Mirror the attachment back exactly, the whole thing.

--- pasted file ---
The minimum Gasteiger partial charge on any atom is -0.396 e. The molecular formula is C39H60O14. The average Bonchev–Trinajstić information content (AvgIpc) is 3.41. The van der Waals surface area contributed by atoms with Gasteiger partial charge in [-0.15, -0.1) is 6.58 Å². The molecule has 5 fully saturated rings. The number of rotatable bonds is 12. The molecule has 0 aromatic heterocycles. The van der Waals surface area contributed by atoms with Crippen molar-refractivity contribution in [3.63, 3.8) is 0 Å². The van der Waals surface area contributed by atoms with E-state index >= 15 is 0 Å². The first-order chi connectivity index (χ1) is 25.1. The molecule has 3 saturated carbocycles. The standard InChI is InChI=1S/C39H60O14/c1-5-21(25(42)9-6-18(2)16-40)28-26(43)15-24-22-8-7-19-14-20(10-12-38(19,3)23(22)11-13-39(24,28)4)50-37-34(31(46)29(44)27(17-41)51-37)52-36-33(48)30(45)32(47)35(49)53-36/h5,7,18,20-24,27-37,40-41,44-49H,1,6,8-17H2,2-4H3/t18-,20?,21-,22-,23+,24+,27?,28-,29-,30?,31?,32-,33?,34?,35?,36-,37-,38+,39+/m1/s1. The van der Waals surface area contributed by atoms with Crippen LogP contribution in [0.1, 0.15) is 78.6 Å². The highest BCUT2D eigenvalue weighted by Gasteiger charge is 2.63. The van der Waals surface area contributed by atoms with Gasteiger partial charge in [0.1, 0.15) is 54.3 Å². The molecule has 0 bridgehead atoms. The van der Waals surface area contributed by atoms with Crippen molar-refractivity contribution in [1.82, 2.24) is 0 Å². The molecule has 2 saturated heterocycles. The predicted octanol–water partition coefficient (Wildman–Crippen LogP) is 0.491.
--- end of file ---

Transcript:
The minimum Gasteiger partial charge on any atom is -0.396 e. The molecular formula is C39H60O14. The average Bonchev–Trinajstić information content (AvgIpc) is 3.41. The van der Waals surface area contributed by atoms with Gasteiger partial charge in [-0.15, -0.1) is 6.58 Å². The molecule has 5 fully saturated rings. The number of rotatable bonds is 12. The molecule has 0 aromatic heterocycles. The van der Waals surface area contributed by atoms with Crippen molar-refractivity contribution in [3.63, 3.8) is 0 Å². The van der Waals surface area contributed by atoms with E-state index >= 15 is 0 Å². The first-order chi connectivity index (χ1) is 25.1. The molecule has 3 saturated carbocycles. The standard InChI is InChI=1S/C39H60O14/c1-5-21(25(42)9-6-18(2)16-40)28-26(43)15-24-22-8-7-19-14-20(10-12-38(19,3)23(22)11-13-39(24,28)4)50-37-34(31(46)29(44)27(17-41)51-37)52-36-33(48)30(45)32(47)35(49)53-36/h5,7,18,20-24,27-37,40-41,44-49H,1,6,8-17H2,2-4H3/t18-,20?,21-,22-,23+,24+,27?,28-,29-,30?,31?,32-,33?,34?,35?,36-,37-,38+,39+/m1/s1. The van der Waals surface area contributed by atoms with Crippen LogP contribution in [0.1, 0.15) is 78.6 Å². The highest BCUT2D eigenvalue weighted by Gasteiger charge is 2.63. The van der Waals surface area contributed by atoms with Gasteiger partial charge in [0.1, 0.15) is 54.3 Å². The molecule has 0 bridgehead atoms. The van der Waals surface area contributed by atoms with Crippen molar-refractivity contribution in [1.82, 2.24) is 0 Å². The molecule has 2 saturated heterocycles. The predicted octanol–water partition coefficient (Wildman–Crippen LogP) is 0.491.